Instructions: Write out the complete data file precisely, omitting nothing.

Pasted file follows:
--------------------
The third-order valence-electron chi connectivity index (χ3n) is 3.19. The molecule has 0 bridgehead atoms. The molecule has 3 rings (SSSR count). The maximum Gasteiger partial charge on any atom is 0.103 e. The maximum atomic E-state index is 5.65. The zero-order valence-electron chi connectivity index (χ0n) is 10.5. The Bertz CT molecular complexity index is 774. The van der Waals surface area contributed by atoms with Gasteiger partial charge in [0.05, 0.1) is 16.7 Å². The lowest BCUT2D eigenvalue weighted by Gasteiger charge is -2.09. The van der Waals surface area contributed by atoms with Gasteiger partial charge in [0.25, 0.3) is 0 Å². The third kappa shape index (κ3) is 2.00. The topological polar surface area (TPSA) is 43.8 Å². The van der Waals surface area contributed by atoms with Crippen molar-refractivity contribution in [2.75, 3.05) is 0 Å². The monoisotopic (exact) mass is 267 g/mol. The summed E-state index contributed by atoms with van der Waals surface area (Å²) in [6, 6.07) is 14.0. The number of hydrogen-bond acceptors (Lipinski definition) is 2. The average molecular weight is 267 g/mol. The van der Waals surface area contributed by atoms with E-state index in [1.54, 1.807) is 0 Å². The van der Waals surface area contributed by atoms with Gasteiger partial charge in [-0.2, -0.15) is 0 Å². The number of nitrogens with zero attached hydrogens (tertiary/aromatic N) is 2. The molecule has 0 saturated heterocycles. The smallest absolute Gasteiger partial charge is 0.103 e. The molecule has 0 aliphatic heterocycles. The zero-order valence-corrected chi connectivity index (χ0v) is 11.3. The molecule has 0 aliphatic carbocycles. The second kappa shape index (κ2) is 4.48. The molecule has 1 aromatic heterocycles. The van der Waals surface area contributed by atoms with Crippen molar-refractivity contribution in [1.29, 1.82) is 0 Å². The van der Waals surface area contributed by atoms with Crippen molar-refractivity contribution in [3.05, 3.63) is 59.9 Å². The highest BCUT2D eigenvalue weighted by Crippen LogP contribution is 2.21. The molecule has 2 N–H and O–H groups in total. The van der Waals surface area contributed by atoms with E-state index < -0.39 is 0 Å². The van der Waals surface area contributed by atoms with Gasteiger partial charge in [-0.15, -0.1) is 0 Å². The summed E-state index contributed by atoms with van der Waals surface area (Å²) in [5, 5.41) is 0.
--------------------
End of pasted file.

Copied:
The third-order valence-electron chi connectivity index (χ3n) is 3.19. The molecule has 0 bridgehead atoms. The molecule has 3 rings (SSSR count). The maximum Gasteiger partial charge on any atom is 0.103 e. The maximum atomic E-state index is 5.65. The zero-order valence-electron chi connectivity index (χ0n) is 10.5. The Bertz CT molecular complexity index is 774. The van der Waals surface area contributed by atoms with Gasteiger partial charge in [0.05, 0.1) is 16.7 Å². The lowest BCUT2D eigenvalue weighted by Gasteiger charge is -2.09. The van der Waals surface area contributed by atoms with Gasteiger partial charge in [0.25, 0.3) is 0 Å². The third kappa shape index (κ3) is 2.00. The topological polar surface area (TPSA) is 43.8 Å². The van der Waals surface area contributed by atoms with Crippen molar-refractivity contribution in [2.75, 3.05) is 0 Å². The monoisotopic (exact) mass is 267 g/mol. The summed E-state index contributed by atoms with van der Waals surface area (Å²) in [6, 6.07) is 14.0. The number of hydrogen-bond acceptors (Lipinski definition) is 2. The average molecular weight is 267 g/mol. The van der Waals surface area contributed by atoms with E-state index in [1.54, 1.807) is 0 Å². The van der Waals surface area contributed by atoms with Gasteiger partial charge in [-0.2, -0.15) is 0 Å². The number of nitrogens with zero attached hydrogens (tertiary/aromatic N) is 2. The molecule has 0 saturated heterocycles. The smallest absolute Gasteiger partial charge is 0.103 e. The molecule has 0 aliphatic heterocycles. The zero-order valence-corrected chi connectivity index (χ0v) is 11.3. The molecule has 0 aliphatic carbocycles. The second kappa shape index (κ2) is 4.48. The molecule has 1 aromatic heterocycles. The van der Waals surface area contributed by atoms with Crippen molar-refractivity contribution in [1.29, 1.82) is 0 Å². The van der Waals surface area contributed by atoms with Crippen molar-refractivity contribution in [3.05, 3.63) is 59.9 Å². The highest BCUT2D eigenvalue weighted by Crippen LogP contribution is 2.21. The molecule has 2 N–H and O–H groups in total. The van der Waals surface area contributed by atoms with E-state index < -0.39 is 0 Å². The van der Waals surface area contributed by atoms with Gasteiger partial charge in [-0.15, -0.1) is 0 Å². The summed E-state index contributed by atoms with van der Waals surface area (Å²) in [5, 5.41) is 0.